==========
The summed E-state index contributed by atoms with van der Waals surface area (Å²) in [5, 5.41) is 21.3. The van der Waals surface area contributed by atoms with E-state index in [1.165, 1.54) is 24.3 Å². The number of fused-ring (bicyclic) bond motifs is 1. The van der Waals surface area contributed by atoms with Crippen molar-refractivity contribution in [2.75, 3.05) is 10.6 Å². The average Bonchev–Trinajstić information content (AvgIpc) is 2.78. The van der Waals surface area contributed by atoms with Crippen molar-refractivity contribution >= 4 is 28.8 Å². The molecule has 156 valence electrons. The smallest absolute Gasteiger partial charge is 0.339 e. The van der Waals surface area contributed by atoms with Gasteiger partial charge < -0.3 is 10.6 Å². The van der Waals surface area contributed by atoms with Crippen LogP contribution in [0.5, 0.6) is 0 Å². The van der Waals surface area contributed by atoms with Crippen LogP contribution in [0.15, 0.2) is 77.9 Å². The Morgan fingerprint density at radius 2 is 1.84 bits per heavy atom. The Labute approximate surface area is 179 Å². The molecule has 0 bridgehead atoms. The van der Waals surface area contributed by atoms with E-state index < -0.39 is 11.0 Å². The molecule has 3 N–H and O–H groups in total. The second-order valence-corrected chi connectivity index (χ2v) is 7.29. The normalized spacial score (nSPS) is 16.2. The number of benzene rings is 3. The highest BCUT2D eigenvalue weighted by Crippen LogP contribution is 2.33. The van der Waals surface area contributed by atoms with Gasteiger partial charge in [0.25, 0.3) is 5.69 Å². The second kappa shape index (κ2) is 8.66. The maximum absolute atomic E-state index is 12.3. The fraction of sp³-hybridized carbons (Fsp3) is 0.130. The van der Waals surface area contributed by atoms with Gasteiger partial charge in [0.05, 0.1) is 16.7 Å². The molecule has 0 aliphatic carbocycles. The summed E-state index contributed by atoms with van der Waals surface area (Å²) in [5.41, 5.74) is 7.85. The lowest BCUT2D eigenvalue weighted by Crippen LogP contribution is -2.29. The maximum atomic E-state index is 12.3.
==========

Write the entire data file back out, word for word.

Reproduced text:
The summed E-state index contributed by atoms with van der Waals surface area (Å²) in [5, 5.41) is 21.3. The van der Waals surface area contributed by atoms with E-state index in [1.165, 1.54) is 24.3 Å². The number of fused-ring (bicyclic) bond motifs is 1. The van der Waals surface area contributed by atoms with Crippen molar-refractivity contribution in [2.75, 3.05) is 10.6 Å². The average Bonchev–Trinajstić information content (AvgIpc) is 2.78. The van der Waals surface area contributed by atoms with Crippen molar-refractivity contribution >= 4 is 28.8 Å². The molecule has 156 valence electrons. The smallest absolute Gasteiger partial charge is 0.339 e. The van der Waals surface area contributed by atoms with Gasteiger partial charge < -0.3 is 10.6 Å². The van der Waals surface area contributed by atoms with Crippen LogP contribution in [0.5, 0.6) is 0 Å². The van der Waals surface area contributed by atoms with Crippen LogP contribution in [0.15, 0.2) is 77.9 Å². The Morgan fingerprint density at radius 2 is 1.84 bits per heavy atom. The Labute approximate surface area is 179 Å². The molecule has 0 bridgehead atoms. The van der Waals surface area contributed by atoms with E-state index < -0.39 is 11.0 Å². The molecule has 3 N–H and O–H groups in total. The second-order valence-corrected chi connectivity index (χ2v) is 7.29. The normalized spacial score (nSPS) is 16.2. The number of benzene rings is 3. The highest BCUT2D eigenvalue weighted by Crippen LogP contribution is 2.33. The van der Waals surface area contributed by atoms with Gasteiger partial charge in [0.25, 0.3) is 5.69 Å². The second kappa shape index (κ2) is 8.66. The maximum absolute atomic E-state index is 12.3. The fraction of sp³-hybridized carbons (Fsp3) is 0.130. The van der Waals surface area contributed by atoms with Gasteiger partial charge in [0.05, 0.1) is 16.7 Å². The molecule has 0 aliphatic carbocycles. The summed E-state index contributed by atoms with van der Waals surface area (Å²) in [5.41, 5.74) is 7.85. The lowest BCUT2D eigenvalue weighted by Crippen LogP contribution is -2.29. The maximum atomic E-state index is 12.3.